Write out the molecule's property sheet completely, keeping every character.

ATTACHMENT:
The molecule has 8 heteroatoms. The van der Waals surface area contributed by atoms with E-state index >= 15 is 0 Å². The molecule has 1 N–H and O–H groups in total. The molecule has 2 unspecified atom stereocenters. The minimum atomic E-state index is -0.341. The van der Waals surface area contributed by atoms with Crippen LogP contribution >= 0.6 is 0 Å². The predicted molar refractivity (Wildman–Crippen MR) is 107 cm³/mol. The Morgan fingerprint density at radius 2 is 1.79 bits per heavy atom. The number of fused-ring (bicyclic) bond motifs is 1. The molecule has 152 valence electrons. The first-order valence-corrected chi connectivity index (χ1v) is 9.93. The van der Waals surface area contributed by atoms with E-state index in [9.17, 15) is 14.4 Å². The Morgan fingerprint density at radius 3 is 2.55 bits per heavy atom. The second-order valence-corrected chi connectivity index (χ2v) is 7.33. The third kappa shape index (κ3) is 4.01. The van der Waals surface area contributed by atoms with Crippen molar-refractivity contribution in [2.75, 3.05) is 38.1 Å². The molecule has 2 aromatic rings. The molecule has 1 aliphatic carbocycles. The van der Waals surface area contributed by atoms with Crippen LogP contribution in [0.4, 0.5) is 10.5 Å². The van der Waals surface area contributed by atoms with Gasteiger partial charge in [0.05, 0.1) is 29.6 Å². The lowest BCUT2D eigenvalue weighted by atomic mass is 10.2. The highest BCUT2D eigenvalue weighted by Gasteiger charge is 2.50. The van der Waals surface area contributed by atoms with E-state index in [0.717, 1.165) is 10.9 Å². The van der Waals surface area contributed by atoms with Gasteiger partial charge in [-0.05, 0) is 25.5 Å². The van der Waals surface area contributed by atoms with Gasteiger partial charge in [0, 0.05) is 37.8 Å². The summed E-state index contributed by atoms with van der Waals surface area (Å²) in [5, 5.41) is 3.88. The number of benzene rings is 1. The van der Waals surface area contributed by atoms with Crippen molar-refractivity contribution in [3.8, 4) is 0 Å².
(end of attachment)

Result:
The molecule has 8 heteroatoms. The van der Waals surface area contributed by atoms with E-state index >= 15 is 0 Å². The molecule has 1 N–H and O–H groups in total. The molecule has 2 unspecified atom stereocenters. The minimum atomic E-state index is -0.341. The van der Waals surface area contributed by atoms with Crippen LogP contribution >= 0.6 is 0 Å². The predicted molar refractivity (Wildman–Crippen MR) is 107 cm³/mol. The Morgan fingerprint density at radius 2 is 1.79 bits per heavy atom. The number of fused-ring (bicyclic) bond motifs is 1. The molecule has 152 valence electrons. The first-order valence-corrected chi connectivity index (χ1v) is 9.93. The van der Waals surface area contributed by atoms with E-state index in [9.17, 15) is 14.4 Å². The Morgan fingerprint density at radius 3 is 2.55 bits per heavy atom. The second-order valence-corrected chi connectivity index (χ2v) is 7.33. The third kappa shape index (κ3) is 4.01. The van der Waals surface area contributed by atoms with Crippen molar-refractivity contribution in [2.75, 3.05) is 38.1 Å². The molecule has 2 aromatic rings. The molecule has 1 aliphatic carbocycles. The van der Waals surface area contributed by atoms with Crippen LogP contribution in [0.4, 0.5) is 10.5 Å². The van der Waals surface area contributed by atoms with Gasteiger partial charge in [0.05, 0.1) is 29.6 Å². The lowest BCUT2D eigenvalue weighted by atomic mass is 10.2. The highest BCUT2D eigenvalue weighted by Gasteiger charge is 2.50. The van der Waals surface area contributed by atoms with E-state index in [0.717, 1.165) is 10.9 Å². The van der Waals surface area contributed by atoms with Gasteiger partial charge in [-0.05, 0) is 25.5 Å². The van der Waals surface area contributed by atoms with Gasteiger partial charge in [0, 0.05) is 37.8 Å². The summed E-state index contributed by atoms with van der Waals surface area (Å²) in [5, 5.41) is 3.88. The number of benzene rings is 1. The van der Waals surface area contributed by atoms with Crippen molar-refractivity contribution in [3.8, 4) is 0 Å².